Practically speaking, this means simply providing a name and contact information without identifying the person as a client as opposed to a personal friend or relative of the lawyer. This way, the fact that a person is a client and not an acquaintance or other contact of the lawyer could not be known by the health professionals, and the least damage to the privileged relationship can be done.

Before a lawyer does anything, however, the lawyer should contact the law society for assistance in how to provide this information and the extent of information to be provided. Remember that many law societies also require you to keep extensive records of any breach of privilege, so be sure to take detailed notes about each step you took in the even there is a complaint you may have to address.

Lawyers finding themselves in this circumstance would also be advised to alert their clients to the potential for health authority contact before the health authority has the opportunity to contact the client.

This serves two purposes.

First, it allows the lawyer to prepare the client for the potential that they are to be contacted by a state authority and advise them on the privileged nature of the communications with counsel, such that the client does not feel compelled to disclose any information about the relationship to the lawyer.

Second, it allows the lawyer to alert the client to the circumstances in which privilege was breached and explain the lawyer’s ethical obligation and steps they took to protect the privilege. From a client-lawyer relationship perspective, this will help to maintain confidence in the strength of the privileged relationship and not let it be damaged by the necessity of disclosure.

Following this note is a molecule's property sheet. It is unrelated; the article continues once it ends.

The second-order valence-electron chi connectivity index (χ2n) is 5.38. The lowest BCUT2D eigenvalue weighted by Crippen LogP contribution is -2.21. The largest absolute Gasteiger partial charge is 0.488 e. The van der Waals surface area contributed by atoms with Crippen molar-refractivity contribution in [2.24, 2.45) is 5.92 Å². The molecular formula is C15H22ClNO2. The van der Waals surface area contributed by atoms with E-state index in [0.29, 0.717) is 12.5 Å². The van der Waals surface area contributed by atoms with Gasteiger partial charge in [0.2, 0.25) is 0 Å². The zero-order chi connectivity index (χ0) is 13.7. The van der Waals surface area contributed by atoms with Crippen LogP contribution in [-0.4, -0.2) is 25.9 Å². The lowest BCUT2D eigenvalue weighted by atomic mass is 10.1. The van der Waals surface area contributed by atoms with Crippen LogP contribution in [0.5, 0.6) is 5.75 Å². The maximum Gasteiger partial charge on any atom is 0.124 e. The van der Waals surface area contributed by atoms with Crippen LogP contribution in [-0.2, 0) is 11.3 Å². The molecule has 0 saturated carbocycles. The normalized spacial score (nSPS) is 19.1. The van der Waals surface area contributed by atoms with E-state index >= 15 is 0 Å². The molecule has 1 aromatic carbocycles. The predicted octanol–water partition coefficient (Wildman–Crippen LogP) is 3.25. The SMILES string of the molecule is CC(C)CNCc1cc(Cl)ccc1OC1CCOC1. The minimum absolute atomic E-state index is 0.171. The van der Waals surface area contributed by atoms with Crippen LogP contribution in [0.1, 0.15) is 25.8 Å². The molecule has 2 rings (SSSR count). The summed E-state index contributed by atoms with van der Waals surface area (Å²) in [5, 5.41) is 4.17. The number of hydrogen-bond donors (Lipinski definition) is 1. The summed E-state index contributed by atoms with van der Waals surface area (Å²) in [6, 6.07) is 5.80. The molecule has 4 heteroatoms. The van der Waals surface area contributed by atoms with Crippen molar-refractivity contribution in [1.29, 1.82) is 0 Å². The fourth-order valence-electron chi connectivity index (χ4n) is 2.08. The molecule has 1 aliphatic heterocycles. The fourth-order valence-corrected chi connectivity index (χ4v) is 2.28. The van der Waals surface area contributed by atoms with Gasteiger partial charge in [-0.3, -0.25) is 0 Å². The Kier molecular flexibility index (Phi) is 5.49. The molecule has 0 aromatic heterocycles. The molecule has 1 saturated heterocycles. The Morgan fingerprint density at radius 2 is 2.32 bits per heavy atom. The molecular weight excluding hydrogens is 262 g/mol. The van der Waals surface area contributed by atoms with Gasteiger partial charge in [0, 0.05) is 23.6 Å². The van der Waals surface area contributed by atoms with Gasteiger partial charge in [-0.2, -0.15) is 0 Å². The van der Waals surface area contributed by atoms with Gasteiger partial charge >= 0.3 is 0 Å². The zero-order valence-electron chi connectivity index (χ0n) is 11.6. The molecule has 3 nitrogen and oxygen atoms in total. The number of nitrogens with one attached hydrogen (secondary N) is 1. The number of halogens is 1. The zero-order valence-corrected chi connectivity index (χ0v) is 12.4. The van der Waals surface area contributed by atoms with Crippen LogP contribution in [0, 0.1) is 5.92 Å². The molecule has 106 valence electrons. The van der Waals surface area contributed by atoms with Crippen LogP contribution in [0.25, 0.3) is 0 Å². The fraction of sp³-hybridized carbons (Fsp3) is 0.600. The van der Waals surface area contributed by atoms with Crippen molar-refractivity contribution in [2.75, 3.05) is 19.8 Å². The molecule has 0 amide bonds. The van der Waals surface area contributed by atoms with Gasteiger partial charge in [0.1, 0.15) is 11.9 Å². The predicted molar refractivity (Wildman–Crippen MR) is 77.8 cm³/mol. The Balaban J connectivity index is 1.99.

It may be prudent for the lawyer to attempt to work with health officials to determine whether the disclosure about contact with a COVID-19 patient, and necessary precautions the client must now take, can be done by the lawyer. If possible, a lawyer diagnosed with COVID-19 could offer to reach out to their clients directly, rather than through the health authority, to notify them and could offer to give an undertaking to provide necessary information about self-isolation protocols and symptoms to watch for.

While it is questionable as to whether health authorities would allow this, it is an important step for a lawyer to take to try first to protect privilege with the clients.

At the end of the day, however, contact tracing obligations will likely pose ethical conundrums for lawyers as this virus spreads. And so it is best to be prepared with knowledge of what to do before exposure to the virus happens, rather than to be scrambling once you have been exposed.

Kyla Lee is a criminal lawyer and partner at Acumen Law Corporation in Vancouver. Her practice focuses on impaired driving. She is the host of a podcast, Driving Law, and a weekly video series Cases That Should Have Gone to the Supreme Court of Canada, But Didn’t! She is called to the bar in Yukon and British Columbia. Follow her at @IRPLawyer.